I did this integral this way but the book didn't Convert the left side into arcsin. Am I still right?Attachment 28639Attachment 28640
No, I don't think your way works. Before your substitution, you have x in the numerator so it doesn't look like the derivative of an arcsin. After your substitution, you have in the denominator, so again it doesn't look like the derivative of an arcsin.
But the integral is easy enough to do - you just substitute and it becomes a power of w.
Actually on the left side the (x-3) gets crossed out by replacing the dx with du / [2 (x-3) ]
What you should do is let and your integral becomes . Surely you can integrate that...
Thanks - but why does it require more substituion to integrate that? I obviously see there is an easier way to do the problem - I just want to know if doing 3^2 - (u^.5)^2 is still correct (after putting it into arcsin)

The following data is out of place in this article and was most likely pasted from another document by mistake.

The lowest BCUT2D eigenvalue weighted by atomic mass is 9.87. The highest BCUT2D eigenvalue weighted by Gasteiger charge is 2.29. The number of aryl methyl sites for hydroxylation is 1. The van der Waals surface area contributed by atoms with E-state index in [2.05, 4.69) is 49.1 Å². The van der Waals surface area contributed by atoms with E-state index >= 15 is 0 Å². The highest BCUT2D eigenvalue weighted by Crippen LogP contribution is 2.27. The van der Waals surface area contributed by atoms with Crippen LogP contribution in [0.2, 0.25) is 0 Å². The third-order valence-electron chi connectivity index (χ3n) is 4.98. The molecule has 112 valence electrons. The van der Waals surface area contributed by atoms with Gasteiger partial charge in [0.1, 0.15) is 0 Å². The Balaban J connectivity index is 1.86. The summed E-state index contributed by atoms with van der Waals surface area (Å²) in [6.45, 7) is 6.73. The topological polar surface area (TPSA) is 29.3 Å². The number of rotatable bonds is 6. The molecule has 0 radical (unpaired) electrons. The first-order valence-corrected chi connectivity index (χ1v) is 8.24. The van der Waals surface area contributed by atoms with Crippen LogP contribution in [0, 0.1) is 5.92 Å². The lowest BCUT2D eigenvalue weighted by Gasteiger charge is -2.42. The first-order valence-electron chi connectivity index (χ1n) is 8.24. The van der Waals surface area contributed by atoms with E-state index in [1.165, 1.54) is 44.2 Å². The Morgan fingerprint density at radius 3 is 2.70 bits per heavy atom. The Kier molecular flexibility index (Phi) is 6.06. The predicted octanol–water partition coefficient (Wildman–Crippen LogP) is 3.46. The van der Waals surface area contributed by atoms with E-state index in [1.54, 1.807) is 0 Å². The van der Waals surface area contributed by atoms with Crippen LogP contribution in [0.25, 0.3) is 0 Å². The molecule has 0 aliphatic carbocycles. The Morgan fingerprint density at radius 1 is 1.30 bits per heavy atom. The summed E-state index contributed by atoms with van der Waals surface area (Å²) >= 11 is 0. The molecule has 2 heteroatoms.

I just told you that it is not, because you will be required to integrate an extra square root, which requires more substitutions!
But there is a square root in arcsin right?
What hollywood and Prove It are saying is if it were simply then we can simply integrate. But your form of requires another substitution for the square root over u. It's the inner square root that is the problem here, not the outer.
I see what you're saying - sorry!
So whatever is in between the parenthesis of (root u)^2 has to be just and only u^2
u cant be anything but u?